York adjunct Professor Albert Kai-Wing Ng of the Department of Design, Faculty of Fine Arts, is one of 27 recipients named by Lieutenant Governor David Onley to the Order of Ontario. Another two recipients are York graduates, while three more are York honorary degree holders.
The new recipients of the Order of Ontario, the province’s highest award for excellence and achievement in any field, were announced Dec. 19 by the Ministry of Citizenship and Immigration.
As one of Canada’s best-known graphic designers, Ng founded the Association of Registered Graphic Designers of Ontario in 1996 and established the first professional accreditation for graphic designers in North America; it was also second in the world.
Right: Albert Ng
In addition, Ng was instrumental in establishing the province’s first honours design degree, a joint venture between York University and the Sheridan Institute of Technology & Advanced Learning. He also helped establish a post-graduate design program at York.
He is considered a strategic thinker and planner with more than 30 years of experience as a graphic designer. Ng is the first Canadian graphic designer to be made a Fellow of both the Society of Graphic Designers of Canada and the Association of Registered Graphic Designers of Ontario.
He is also a recipient of the 2005 Chinese-Canadian Legend Award for his contribution to Canada and is the former vice-president of the International Council of Graphic Design Associations.
Fellow Order of Ontario recipient Roy McMurtry (LLB ‘58) has a long history of public service and community involvement. He is the former chief justice of Ontario (1996 to 2007) and a former attorney general of Ontario (1975 to 1985).
His accomplishments include major roles in the patriation of the Canadian Constitution, the creation of the Canadian Charter of Rights and Freedoms and the creation of a bilingual judicial system.
Right: Roy McMurtry
Starting in 1985, McMurtry served as Canada’s High Commissioner to Britain for three years. He then returned to the practice of law and was chairman and CEO of the Canadian Football League for a time.
David Lepofsky (LLB ‘79), acclaimed human rights lawyer, advocate and activist was appointed to the Order of Ontario for his work on behalf of people with disabilities in Ontario.
Lepofsky’s work helped lead to the establishment of the Ontarians with Disabilities Act 2001 and the Accessibility for Ontarians with Disabilities Act 2005. His work provides an inspiring example of how individuals can come together to insist on legal and social change.
Two years ago, Lepofsky, who is blind, won a 10-year battle with the Toronto Transit Commission when an Ontario Human Rights Tribunal ordered the transit authority to immediately begin announcing all subway stops. He is now fighting to have the TTC announce all stops on its bus and streetcar routes as well.
Peter Herrndorf, who received an honorary doctorate in law from York in 1989, is a recipient of the Order of Ontario for revolutionizing Canadian broadcasting, publishing and the performing arts at organizations such as the CBC, Toronto Life magazine and TVOntario. He is president and CEO of the National Arts Centre in Ottawa and sits on the board of directors of the CBC.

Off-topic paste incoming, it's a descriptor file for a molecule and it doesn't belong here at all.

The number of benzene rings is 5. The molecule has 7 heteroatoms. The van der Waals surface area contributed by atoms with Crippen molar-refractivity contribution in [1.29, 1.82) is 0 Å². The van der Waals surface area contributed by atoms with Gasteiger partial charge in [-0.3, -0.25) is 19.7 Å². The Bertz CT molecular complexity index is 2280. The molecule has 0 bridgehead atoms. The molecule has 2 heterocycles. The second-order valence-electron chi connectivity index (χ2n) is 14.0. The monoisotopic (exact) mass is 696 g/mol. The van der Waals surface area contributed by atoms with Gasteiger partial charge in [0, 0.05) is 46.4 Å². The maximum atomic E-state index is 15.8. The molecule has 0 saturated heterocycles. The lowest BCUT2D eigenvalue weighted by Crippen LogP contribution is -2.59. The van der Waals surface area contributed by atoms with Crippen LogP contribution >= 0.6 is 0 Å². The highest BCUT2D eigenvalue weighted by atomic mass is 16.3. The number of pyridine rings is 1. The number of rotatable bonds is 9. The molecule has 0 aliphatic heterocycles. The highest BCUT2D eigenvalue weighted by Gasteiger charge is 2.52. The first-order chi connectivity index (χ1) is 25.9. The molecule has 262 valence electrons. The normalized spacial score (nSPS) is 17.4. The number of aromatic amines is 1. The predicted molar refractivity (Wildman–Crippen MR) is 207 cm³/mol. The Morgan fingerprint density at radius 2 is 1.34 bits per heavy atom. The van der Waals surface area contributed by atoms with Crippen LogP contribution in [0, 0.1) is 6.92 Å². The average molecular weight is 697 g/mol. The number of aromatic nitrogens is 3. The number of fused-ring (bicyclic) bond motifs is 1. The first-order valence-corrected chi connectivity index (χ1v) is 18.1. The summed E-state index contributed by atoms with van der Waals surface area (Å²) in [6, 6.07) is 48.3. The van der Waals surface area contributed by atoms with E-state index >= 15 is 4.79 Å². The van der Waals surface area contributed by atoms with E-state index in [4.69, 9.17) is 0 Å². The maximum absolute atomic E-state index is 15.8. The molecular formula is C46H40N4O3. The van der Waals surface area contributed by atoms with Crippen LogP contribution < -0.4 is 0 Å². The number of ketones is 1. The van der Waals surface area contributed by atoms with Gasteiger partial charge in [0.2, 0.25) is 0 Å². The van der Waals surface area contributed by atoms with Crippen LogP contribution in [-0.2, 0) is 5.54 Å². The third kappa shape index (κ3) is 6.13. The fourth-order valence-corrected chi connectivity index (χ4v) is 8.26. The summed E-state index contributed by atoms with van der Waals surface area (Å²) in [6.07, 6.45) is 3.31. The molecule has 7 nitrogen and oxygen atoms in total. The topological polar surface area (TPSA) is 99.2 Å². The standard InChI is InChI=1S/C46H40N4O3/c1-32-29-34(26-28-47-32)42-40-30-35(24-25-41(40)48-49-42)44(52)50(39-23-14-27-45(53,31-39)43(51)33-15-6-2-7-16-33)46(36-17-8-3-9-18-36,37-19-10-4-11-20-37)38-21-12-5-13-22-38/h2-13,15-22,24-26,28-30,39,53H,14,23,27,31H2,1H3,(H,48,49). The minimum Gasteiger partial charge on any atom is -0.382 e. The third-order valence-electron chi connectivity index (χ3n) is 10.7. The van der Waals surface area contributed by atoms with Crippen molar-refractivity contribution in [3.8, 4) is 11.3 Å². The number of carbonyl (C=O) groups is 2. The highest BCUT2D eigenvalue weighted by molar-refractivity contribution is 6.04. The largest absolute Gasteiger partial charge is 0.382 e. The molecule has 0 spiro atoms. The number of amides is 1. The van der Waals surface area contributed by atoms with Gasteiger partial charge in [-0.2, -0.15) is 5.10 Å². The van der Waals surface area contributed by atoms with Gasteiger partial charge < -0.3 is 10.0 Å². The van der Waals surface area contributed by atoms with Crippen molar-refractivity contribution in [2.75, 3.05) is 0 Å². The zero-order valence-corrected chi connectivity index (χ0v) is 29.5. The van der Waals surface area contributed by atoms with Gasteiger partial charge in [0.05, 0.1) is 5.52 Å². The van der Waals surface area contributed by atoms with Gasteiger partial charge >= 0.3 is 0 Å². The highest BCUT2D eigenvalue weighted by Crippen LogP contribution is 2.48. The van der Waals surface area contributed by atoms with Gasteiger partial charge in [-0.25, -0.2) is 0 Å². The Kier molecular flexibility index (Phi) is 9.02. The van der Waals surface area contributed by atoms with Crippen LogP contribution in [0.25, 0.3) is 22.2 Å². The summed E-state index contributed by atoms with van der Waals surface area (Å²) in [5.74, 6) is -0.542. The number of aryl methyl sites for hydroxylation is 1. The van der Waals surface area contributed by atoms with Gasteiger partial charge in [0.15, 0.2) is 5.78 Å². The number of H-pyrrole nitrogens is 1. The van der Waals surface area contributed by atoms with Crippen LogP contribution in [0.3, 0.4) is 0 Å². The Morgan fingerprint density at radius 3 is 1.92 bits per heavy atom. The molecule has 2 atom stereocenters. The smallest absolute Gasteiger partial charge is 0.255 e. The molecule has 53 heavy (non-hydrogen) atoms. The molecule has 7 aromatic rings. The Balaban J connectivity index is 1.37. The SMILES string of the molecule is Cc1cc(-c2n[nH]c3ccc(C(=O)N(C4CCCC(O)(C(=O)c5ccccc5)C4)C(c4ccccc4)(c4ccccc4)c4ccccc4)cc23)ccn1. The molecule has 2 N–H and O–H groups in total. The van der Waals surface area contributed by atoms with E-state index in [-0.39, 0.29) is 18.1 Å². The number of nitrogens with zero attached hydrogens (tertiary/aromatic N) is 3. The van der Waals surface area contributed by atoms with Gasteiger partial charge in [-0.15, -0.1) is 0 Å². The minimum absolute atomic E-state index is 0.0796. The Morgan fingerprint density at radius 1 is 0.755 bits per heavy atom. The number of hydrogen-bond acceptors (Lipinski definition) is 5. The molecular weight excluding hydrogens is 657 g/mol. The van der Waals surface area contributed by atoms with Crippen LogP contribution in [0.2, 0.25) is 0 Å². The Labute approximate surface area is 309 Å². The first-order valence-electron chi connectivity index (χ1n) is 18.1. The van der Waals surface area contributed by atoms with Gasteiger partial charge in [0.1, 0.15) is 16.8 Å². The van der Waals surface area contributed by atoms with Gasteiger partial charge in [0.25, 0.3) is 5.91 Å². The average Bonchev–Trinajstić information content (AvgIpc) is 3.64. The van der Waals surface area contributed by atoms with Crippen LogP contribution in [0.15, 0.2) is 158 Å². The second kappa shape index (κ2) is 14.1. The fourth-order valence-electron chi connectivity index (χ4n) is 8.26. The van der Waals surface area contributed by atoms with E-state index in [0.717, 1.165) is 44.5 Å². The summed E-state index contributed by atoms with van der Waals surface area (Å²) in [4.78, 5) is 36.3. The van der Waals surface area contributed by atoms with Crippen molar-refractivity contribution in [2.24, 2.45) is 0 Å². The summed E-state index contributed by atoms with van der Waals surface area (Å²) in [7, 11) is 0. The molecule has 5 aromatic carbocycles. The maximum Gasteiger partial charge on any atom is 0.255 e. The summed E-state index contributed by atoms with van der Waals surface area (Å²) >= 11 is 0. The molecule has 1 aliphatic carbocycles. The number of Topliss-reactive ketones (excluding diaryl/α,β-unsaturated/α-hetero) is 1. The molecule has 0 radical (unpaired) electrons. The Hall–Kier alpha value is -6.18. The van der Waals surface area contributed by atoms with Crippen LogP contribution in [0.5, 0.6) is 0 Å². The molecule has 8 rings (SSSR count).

Left: David Lepofsky
In the 1970s and early 1980s, Herrndorf worked as head and later network vice-president at CBC/Radio-Canada. From 1983 to 1992, he was publisher of Toronto Life, then took over as chair and CEO of TVOntario for the next seven years. He was made an Officer of the Order of Canada in 1993.
Lorraine Monk, who received a York honorary Doctor of Letters in 1982, gained her appointment to the Order of Ontario for her contribution not only to Ontario, but all of Canada. Her award-winning books and several hundred photographic exhibitions have garnered acclaim and international recognition. Her belief in the power of photography to change the world led her to create the Photographer for Peace Foundation.
Monk was executive producer of the Still Photography Division of the National Film Board of Canada for 20 years starting in 1960. In 1967, she produced six photographic books celebrating Canada’s 100th birthday.
In 1973, Monk was appointed a Member of the Order of Canada, the same year she became the first recipient of the Gold Medal award by the National Association for Photographic Art. In 2002, she received the Queen’s Golden Jubilee Medal: the Commemorative Medal for significant contribution to Canada.
Tak Wah Mak, who received a York honorary Doctor of Science in 2004, was named to the Order of Ontario for his discovery of the T-cell receptor as well as his work in molecular biology and his pioneering contributions in the genetics of immunology. He is an internationally respected biomedical scientist and his research has led to critical discoveries in determining which genes are responsible for the function of T-cells and their role in cancer.
Right: Tak Wah Mak
Mak joined the faculty of the University of Toronto in 1975, where he works as a cancer researcher and professor of medical biophysics and immunology. He is also the director of the Advanced Medical Discovery Institute and the Campbell Family Institute for Breast Cancer Research in the University Health Network.
Mak was made an Officer of the Order of Canada in 2000. He is also a fellow of the Royal Society of Canada and a Fellow of the Royal Society of London.
Including December’s recipients, 460 people have received the Order of Ontario since its inception in 1987. The appointees will be invested in the Order of Ontario at a ceremony at Queen’s Park on Jan. 24.